As Americans move around the country looking for new jobs and greater quality of life, they’ll see apartment rents going up in many U.S. cities.
Higher demand and lack of inventory contribute to this rental growth.
If you are an apartment renter, it’s wise to keep an eye on prices.
Which cities will see rent increases in 2014? These ten top the list, according to Reis Inc. and also shared by apartment industry insiders Multifamily Executive.
Coffee isn’t the only hot commodity here. Seattle apartments top the list for rent growth this year, possibly due to a booming job market with big players like Microsoft, Starbucks and Amazon in the area. A report by the Apartments Insights Washington firm of Seattle, however, predicts renters will have more choices in the coming year and market prices may correspondingly soften.
San Francisco 4.7%
Affordable San Francisco apartments will be hard to come by; everybody loves the city by the bay. Rents continue to rise as top tech talent moves here for jobs. Data shared by Jay Denton of Axiometrics in USAToday suggests that rents have increased in San Francisco by 43% since 2009. According to the City and County of San Francisco Rent Board, rents for established tenants may be raised as much as 1% for the period March 1, 2014, through February 28, 2015.
Denver’s proximity to skiing, mountain biking and outdoor activities makes it naturally appealing. Yearning for a better work/life balance means rent prices in the Denver apartment rental market are peaking. The Denver Business Journal reports a projected increase of 4.9 percent for rents in metro Denver over the course of 2014.
San Jose 4.5%
Fast-paced growth in California’s Silicon Valley means rent is up-and-coming, too. There might be some relief in sight for San Jose renters, however: Nick Grotjahn of RealFacts shared in the San Jose Mercury News that the addition of more apartment units into the market may slow rent increases for the year. Renters can choose between many great apartments to spend ad-venture capital in this “start-up central.”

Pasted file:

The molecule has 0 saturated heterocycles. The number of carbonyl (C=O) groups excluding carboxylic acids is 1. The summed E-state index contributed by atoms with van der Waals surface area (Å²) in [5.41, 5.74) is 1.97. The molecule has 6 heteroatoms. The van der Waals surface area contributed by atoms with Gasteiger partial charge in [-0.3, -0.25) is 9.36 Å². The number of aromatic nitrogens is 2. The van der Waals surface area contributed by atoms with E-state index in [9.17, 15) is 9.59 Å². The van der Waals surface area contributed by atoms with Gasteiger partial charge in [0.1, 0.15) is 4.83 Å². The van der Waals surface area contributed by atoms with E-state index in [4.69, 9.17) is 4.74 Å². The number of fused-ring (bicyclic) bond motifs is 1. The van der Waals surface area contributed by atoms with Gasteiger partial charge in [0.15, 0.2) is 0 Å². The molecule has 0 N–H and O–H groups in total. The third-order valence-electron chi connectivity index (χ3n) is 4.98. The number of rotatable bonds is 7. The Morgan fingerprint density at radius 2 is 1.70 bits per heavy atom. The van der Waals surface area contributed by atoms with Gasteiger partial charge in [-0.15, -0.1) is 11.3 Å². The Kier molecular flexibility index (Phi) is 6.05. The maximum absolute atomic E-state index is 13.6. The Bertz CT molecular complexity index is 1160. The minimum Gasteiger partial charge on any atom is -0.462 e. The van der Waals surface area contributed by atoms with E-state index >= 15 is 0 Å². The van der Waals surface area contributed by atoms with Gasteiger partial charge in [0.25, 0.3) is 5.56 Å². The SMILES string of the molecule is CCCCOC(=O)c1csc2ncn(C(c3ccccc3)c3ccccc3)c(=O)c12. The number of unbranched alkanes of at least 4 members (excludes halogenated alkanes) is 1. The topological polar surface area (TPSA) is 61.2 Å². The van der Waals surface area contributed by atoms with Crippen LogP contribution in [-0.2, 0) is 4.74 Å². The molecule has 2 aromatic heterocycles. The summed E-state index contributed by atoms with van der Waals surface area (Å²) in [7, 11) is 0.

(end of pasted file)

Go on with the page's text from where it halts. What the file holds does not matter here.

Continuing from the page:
Nashville experienced the highest-percentage rent growth in the nation for a time last year. Perhaps the popularity of the TV show “Nashville” has made local apartment rentals such a big hit lately in this music town. Here’s hoping the song for renters living there plays a little sweeter this year.
San Diego 4%
With an amazing waterside location and weather that can’t be beat, San Diego has always been a top-dollar town. Even after an average 5% rent increase over the last year, San Diego is a place worth spending your rent money on. A great zoo, beautiful view and laid-back lifestyle are worth every penny.
Austin has been growing rapidly for several years, so it makes sense that a rent increase would catch up eventually. Ryan Severino, chief economist for Reis Inc., said that an increase in construction means rents may be difficult to raise further in 2014, however. Competition may be the slight silver lining, perhaps, to help this artistic community avoid feeling the pinch.
Everything is bigger in Texas, including the rent. An influx of people looking to seize opportunity in the great state is leading to high apartment occupancy rates and fewer available units to choose from. Still, you’ll find top-notch apartments in this growing financial and industrial hub, even if you’ll likely pay a little more to live there.
Texas takes a trio of projected increases in rent growth in 2014. Again, bustling business is the reason Houston apartments are hot items. Delta Associates reports that rents in the city have risen six percent and are likely to continue to rise. Still, oil, energy and NASA’s space program remain compelling draws to this super-cool city.
New York City 3.8%
We’re spreading the news. There’s only so much space on this island — and awesome apartments are in high demand. Vacancies are down in the Big Apple, though not quite as sharply as in several other cities around the nation. Rent-controlled units are allowed to increase in price by either 4% for a 1-year lease or 7.75% for a 2-year lease between October 2013 and September 2014. If you rent directly from the owner of a market-rate apartment, however, there is no limit to what might be charged. All of this is a small price to pay, of course, for the privilege of living in the city that never sleeps.
Photo credit: Shutterstock / Protasov AN